by Greg Berry
“If it bleeds, it leads,” so the saying goes in the media industry. News agencies are for-profit organizations, and they know that grim stories get the most attention.
This negative fixation stems from a character trait we all have, negativity bias. Overall, negativity bias causes us to give more thought and consideration to negative emotions, feedback, and outcomes over positive ones. It’s why we gossip, remember insults from years ago, and give more attention to negative feedback.
For those of us that served, consider your last performance review or NCOER/OER. Did you spend more time thinking about your successes or areas of improvement? Each year I sit in my annual civilian job review, appreciative of positive feedback. However, behind the scenes, I’m more attentive when the meeting shifts to my shortcomings.
Counseling’s can be positive or negative, but we tend to assume they are a result of reprimand or warning.
Why is this? Are we just cynical?
The short answer is no. And it’s not just humans that suffer from this affliction. Intelligent life, in general, is guilty of this pessimistic viewpoint.
Since the concept of predator vs. prey and general physical risk emerged, earthly beings have formed a negative bias for self-preservation. We collect sounds, sights, and smells that relate to danger for quick reference in the future.
Fortunately for us, natural threats became minimized as humankind moved out of the wilderness and into shelters and cities. Still, our negativity bias remained. Fast forward to modern times in organizations such as civilian workplaces, schools, and the military, we see it daily.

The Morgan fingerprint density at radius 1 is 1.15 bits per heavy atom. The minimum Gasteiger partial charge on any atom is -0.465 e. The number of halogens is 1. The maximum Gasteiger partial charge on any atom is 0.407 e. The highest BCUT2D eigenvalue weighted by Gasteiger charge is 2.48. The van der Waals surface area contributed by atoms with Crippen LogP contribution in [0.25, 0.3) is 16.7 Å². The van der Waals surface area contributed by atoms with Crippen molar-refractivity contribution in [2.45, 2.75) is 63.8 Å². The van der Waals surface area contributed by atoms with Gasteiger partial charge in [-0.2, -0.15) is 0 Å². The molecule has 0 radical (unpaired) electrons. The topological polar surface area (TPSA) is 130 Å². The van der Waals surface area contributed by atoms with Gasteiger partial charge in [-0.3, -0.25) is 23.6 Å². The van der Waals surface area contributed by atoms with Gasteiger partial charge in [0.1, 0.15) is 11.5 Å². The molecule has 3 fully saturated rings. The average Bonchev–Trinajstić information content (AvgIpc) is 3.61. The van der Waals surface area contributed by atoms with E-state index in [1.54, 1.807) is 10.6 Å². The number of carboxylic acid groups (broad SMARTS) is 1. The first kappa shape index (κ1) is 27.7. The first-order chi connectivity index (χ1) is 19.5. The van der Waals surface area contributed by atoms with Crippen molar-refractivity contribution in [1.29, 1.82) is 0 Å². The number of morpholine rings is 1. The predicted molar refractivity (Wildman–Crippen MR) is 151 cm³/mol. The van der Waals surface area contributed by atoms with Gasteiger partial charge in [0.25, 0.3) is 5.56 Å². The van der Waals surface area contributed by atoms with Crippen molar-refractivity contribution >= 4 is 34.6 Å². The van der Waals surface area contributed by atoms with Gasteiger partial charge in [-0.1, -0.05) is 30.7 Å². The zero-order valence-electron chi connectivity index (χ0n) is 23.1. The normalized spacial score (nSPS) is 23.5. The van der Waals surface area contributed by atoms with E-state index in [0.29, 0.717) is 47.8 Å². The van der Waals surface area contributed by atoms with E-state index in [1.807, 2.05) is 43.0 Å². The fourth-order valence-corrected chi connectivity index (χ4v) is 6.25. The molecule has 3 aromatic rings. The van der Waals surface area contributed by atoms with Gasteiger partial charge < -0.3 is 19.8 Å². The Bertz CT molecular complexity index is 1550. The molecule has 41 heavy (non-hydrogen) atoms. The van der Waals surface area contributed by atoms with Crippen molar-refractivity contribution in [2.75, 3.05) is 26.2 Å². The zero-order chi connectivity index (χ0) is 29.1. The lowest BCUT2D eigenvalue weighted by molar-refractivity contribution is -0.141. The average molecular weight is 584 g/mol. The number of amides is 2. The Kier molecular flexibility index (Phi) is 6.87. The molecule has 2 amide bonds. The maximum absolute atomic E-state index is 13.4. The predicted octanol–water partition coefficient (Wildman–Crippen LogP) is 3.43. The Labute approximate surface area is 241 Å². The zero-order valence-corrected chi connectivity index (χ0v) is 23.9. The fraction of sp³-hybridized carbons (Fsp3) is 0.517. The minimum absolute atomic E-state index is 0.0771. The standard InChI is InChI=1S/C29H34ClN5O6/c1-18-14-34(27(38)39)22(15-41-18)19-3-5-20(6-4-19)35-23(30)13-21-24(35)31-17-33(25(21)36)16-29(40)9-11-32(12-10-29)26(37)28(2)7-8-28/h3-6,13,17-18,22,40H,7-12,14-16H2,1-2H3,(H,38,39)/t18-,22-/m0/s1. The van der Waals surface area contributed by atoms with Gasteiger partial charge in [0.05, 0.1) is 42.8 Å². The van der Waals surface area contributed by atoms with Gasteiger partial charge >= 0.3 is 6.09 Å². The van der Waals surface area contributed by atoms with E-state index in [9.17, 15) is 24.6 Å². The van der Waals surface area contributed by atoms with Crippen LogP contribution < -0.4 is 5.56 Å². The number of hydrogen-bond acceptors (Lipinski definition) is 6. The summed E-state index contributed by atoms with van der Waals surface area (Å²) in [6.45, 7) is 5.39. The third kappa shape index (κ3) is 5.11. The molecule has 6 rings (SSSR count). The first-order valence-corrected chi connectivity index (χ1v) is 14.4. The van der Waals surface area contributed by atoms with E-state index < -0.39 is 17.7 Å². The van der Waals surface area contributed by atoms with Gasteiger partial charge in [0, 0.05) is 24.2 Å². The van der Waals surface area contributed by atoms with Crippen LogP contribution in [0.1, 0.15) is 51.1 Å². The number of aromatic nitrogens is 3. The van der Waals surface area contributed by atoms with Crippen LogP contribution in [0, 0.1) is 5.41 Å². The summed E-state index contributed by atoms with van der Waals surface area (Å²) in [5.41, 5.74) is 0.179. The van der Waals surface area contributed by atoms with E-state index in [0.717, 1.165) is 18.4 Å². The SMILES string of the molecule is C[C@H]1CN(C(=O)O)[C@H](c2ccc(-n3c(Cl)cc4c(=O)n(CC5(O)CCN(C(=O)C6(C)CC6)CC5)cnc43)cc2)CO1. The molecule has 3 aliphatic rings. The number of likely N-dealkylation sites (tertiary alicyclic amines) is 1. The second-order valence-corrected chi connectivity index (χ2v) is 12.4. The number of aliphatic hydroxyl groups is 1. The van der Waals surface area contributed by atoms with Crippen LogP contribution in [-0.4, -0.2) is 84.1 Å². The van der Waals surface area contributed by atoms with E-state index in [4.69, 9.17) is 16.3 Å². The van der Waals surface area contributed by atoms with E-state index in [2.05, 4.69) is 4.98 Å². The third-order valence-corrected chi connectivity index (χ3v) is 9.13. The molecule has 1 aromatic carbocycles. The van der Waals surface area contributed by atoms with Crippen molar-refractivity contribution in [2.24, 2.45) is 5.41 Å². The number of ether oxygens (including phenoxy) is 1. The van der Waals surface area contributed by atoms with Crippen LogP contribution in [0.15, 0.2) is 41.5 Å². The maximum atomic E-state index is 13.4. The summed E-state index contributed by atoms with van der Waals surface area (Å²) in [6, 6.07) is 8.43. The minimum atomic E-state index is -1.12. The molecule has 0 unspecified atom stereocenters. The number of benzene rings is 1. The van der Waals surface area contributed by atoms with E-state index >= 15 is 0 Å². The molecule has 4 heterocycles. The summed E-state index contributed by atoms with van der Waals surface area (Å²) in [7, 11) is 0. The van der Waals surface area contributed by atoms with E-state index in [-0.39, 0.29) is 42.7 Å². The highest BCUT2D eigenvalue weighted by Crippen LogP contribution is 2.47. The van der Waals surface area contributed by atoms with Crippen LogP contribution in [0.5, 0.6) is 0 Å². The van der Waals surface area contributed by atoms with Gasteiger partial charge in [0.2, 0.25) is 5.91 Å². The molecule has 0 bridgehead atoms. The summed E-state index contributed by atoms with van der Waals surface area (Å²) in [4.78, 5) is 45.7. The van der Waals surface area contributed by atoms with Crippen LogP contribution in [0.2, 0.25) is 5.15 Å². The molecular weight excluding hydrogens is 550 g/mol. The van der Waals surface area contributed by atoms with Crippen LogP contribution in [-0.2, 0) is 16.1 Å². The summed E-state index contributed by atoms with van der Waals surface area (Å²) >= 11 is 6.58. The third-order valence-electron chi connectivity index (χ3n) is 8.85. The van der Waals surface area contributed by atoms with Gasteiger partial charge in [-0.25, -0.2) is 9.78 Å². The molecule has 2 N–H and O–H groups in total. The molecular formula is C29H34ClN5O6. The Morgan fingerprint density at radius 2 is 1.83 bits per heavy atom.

We owe a debt of gratitude to negativity bias for our progress, but how does it impact our professional lives? Furthermore, how does it affect our ability to lead?
On the opposite side of the spectrum, there is a positivity bias called the “Pollyanna Principle.” The name originates from the children’s book Pollyanna by Eleanor H. Porter. The story tells the tale of a young girl always looking on the bright side.
According to Webster, a Pollyanna is “an excessively cheerful or optimistic person.” However, it’s not a good trait to be excessively optimistic either, as we lose sight of reality. Approaching training and operations with an attitude that suggests “it’ll all work out” won’t do anyone any favors. This may be equally or more detrimental to development than working with a negativity bias.
Consequences of Excessive Negativity Bias
If maintaining a negative bias is a safety measure, then what is the problem?
Studies show that constantly filtering information negatively may affect our behavior and health. Particularly, paying more attention to negativity can lead to increased depression and anxiety. Research also shows retaining an overly active negativity bias may limit our willingness to take healthy risks. A negative mindset may assume hazards will be more likely to arise over rewards.
Maintaining a healthy level of negative bias offers caution. However, we can’t ignore all threats and beliefs for the sake of being positive. It’s not realistic.